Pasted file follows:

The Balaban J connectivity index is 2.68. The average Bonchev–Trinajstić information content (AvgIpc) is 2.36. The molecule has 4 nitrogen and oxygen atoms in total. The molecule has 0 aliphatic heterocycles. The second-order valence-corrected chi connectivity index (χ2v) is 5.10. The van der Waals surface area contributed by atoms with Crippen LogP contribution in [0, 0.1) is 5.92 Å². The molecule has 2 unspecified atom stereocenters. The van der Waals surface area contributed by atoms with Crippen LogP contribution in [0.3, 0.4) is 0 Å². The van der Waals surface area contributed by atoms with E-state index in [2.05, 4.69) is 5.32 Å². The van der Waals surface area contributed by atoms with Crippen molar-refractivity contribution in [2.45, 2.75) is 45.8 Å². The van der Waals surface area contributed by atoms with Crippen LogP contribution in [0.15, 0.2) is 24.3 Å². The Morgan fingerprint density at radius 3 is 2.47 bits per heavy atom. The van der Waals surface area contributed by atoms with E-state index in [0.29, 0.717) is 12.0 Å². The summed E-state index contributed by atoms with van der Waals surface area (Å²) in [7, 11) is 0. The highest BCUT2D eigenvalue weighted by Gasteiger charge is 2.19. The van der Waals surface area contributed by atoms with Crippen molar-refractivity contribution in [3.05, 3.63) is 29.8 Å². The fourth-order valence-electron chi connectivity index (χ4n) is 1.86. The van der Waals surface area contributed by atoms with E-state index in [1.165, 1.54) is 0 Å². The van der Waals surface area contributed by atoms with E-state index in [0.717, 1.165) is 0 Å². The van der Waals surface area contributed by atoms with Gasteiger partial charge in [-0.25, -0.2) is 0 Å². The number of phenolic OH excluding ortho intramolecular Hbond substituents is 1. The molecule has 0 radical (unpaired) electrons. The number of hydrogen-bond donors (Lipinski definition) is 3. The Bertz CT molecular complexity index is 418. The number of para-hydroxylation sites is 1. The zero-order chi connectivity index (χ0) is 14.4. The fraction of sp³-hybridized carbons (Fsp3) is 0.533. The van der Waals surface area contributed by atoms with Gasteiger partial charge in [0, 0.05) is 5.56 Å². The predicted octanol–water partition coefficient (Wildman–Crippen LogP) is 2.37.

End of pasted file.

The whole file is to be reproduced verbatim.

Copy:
The Balaban J connectivity index is 2.68. The average Bonchev–Trinajstić information content (AvgIpc) is 2.36. The molecule has 4 nitrogen and oxygen atoms in total. The molecule has 0 aliphatic heterocycles. The second-order valence-corrected chi connectivity index (χ2v) is 5.10. The van der Waals surface area contributed by atoms with Crippen LogP contribution in [0, 0.1) is 5.92 Å². The molecule has 2 unspecified atom stereocenters. The van der Waals surface area contributed by atoms with Crippen LogP contribution in [0.3, 0.4) is 0 Å². The van der Waals surface area contributed by atoms with E-state index in [2.05, 4.69) is 5.32 Å². The van der Waals surface area contributed by atoms with Crippen molar-refractivity contribution in [2.45, 2.75) is 45.8 Å². The van der Waals surface area contributed by atoms with Crippen LogP contribution in [0.15, 0.2) is 24.3 Å². The Morgan fingerprint density at radius 3 is 2.47 bits per heavy atom. The van der Waals surface area contributed by atoms with E-state index in [0.29, 0.717) is 12.0 Å². The summed E-state index contributed by atoms with van der Waals surface area (Å²) in [7, 11) is 0. The highest BCUT2D eigenvalue weighted by Gasteiger charge is 2.19. The van der Waals surface area contributed by atoms with Crippen molar-refractivity contribution in [3.05, 3.63) is 29.8 Å². The fourth-order valence-electron chi connectivity index (χ4n) is 1.86. The van der Waals surface area contributed by atoms with E-state index in [1.165, 1.54) is 0 Å². The van der Waals surface area contributed by atoms with E-state index in [0.717, 1.165) is 0 Å². The van der Waals surface area contributed by atoms with Gasteiger partial charge in [-0.25, -0.2) is 0 Å². The number of phenolic OH excluding ortho intramolecular Hbond substituents is 1. The molecule has 0 radical (unpaired) electrons. The number of hydrogen-bond donors (Lipinski definition) is 3. The Bertz CT molecular complexity index is 418. The number of para-hydroxylation sites is 1. The zero-order chi connectivity index (χ0) is 14.4. The fraction of sp³-hybridized carbons (Fsp3) is 0.533. The van der Waals surface area contributed by atoms with Gasteiger partial charge in [0, 0.05) is 5.56 Å². The predicted octanol–water partition coefficient (Wildman–Crippen LogP) is 2.37.